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I'm working with a dataset of 162k experimental protein-peptide affinity measurements. If we ignore mostly irrelevant metadata, we are left with the following fields:

  1. protein sequence – each sequence can be treated as a unique identifier (about 100 different proteins);
  2. peptide sequence – same as above (about 36k unique entries);
  3. measurement method - a categorical variable (5 different categories);
  4. affinity value – a nonnegative floating point variable;
  5. measurement inequality - a categorical variable in ['=', '<', '>']; shows whether the affinity value falls outside ('<' or '>') of detection range (the range is method- and equipment-specific, but there is no information on the latter).
  6. binary response - a binary representation of protein-peptide binding success (a random function of affinity value with unknown parameters; typically set by data submitters);

I'm developing a regressor to predict affinity values for a given peptide-protein pair and take special care of inexact observations (i.e., '<'/'>' cases); there are around 200 records explicitly labeled as '<' or '>'. The problem is that the label is missing in over 80% of the data. I've contacted the dataset's curators, and they've assured me that missing inequality labels can be treated as implicit '='. Having investigated the data, I find this recommendation hard to swallow. Here is the distribution of transformed1 affinity values with explicit '=' inequality labels:

explicit '=' label

Here is the distribution of transformed affinity values with missing inequality labels.

implicit '=' label

You can immediately see that something is not right here. If we inspect untransformed values in this group and count them, we will find an awful lot of suspiciously discrete (for a float) high-frequency (and mostly large) numbers. Here are the top-10 values by frequency (frequencies are given in the second column)

20000.000000     38837
70000.000000      2415
5000.000000       2160
50000.000000       767
10000.000000       624
77700.000000       452
78100.000000       416
77900.000000       414
1.000000           410
0.400000           335

For the sake of comparison, here are the top-10 values with explicit '='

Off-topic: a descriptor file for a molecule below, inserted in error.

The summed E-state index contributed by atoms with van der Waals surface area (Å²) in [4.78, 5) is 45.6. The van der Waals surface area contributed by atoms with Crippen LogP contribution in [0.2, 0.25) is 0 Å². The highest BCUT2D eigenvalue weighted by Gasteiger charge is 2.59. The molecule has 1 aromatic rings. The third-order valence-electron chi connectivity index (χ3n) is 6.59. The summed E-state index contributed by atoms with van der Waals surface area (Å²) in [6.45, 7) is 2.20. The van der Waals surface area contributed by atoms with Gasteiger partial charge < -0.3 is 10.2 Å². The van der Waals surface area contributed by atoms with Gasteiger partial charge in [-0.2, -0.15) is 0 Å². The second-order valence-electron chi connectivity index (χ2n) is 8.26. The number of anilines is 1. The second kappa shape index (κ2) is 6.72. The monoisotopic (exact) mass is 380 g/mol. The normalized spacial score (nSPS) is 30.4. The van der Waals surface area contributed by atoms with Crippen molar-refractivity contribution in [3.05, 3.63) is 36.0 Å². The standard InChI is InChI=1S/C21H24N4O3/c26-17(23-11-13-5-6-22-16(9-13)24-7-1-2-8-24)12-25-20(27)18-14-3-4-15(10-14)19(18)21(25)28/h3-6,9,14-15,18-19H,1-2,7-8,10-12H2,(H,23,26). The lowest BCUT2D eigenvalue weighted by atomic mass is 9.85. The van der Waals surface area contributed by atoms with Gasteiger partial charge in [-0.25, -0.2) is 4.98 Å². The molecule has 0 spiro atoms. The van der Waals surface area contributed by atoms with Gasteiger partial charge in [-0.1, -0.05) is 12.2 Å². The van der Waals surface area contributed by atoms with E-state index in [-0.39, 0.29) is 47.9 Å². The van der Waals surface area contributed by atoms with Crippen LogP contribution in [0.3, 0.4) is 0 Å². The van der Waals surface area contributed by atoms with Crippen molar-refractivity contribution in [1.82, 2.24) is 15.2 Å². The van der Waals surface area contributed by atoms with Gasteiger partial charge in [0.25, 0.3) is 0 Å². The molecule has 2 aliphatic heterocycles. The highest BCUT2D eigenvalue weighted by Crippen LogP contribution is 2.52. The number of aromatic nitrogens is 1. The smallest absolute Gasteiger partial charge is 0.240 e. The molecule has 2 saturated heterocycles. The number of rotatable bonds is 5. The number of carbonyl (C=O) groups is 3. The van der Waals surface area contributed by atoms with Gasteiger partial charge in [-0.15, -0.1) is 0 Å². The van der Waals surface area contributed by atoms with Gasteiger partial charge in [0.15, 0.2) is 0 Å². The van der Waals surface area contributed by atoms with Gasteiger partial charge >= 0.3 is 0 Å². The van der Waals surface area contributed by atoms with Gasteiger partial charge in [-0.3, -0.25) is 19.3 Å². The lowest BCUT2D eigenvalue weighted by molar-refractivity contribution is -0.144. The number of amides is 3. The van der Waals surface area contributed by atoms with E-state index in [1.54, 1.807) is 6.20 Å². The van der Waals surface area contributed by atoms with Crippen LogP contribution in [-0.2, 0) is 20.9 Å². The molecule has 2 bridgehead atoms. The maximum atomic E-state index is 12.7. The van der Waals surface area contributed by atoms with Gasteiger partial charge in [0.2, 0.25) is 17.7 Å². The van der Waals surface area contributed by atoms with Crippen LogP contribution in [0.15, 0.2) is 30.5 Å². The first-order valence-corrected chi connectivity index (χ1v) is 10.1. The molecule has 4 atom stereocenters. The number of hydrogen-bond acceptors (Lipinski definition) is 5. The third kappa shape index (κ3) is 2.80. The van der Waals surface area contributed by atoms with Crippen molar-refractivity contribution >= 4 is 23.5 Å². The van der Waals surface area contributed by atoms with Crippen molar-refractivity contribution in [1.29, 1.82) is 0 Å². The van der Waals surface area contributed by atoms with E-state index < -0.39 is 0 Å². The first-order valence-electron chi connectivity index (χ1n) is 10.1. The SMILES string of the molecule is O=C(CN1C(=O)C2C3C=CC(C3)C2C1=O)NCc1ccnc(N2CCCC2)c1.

1.00        600
0.00        482
12.00       374
18.00       321
24.00       278
0.10        268
30.00       250
2.00        220
36.00       212
6.00        207

Moreover, if we remove overrepresented affinities with missing inequality labels, the distribution of transformed affinities becomes very similar to that of data with explicit '=' labels. I'm attaching examples for maximum counts 500 and 200.

implicit '=' label, count <= 500

implicit '=' label, count <= 200

I believe the curators might be overestimating the safety of their assumption, and not all missing inequality values should be treated as '='. Moreover, the prevalence of extremely small and extremely large high-frequency numbers in this groups suggests that quite a few of them are actually detection range boundaries. Therefore, I need some way to detect these cases automatically.

Here is what I'm doing now:

  1. Infer an unbiased normal model based on transformed data with explicit '=' inequality label while accounting for sample structure with respect to protein id and measurement method (by treating these variables as random effects) 2.
  2. Optimise the maximum value-count threshold in transformed data with missing inequality labels by maximising log-likelihood with respect to the inferred model

I'm not particularly satisfied with this approach, because it forces me to make a lot of assumptions about the data and, most notably, believe that inexact values must behave like outliers, which might not always be the case. I've tried looking for existing approaches, but have found none whatsoever. Do you have alternative ideas or references to existing models?


1 $f(x) = \log{ \frac{x + \epsilon}{300} }$, where $\epsilon$ is used to avoid taking logs of zeros.

2 proteins naturally form a sequence space and can be projected into a metric space: ideally, I should parametrise their sequences as a weight matrix (e.g. BLUP for genotype data; see VanRaden, 2008 in case you are interested) instead of treating them as a discrete variable with no internal covariance structure, but I haven't gone into this, yet.

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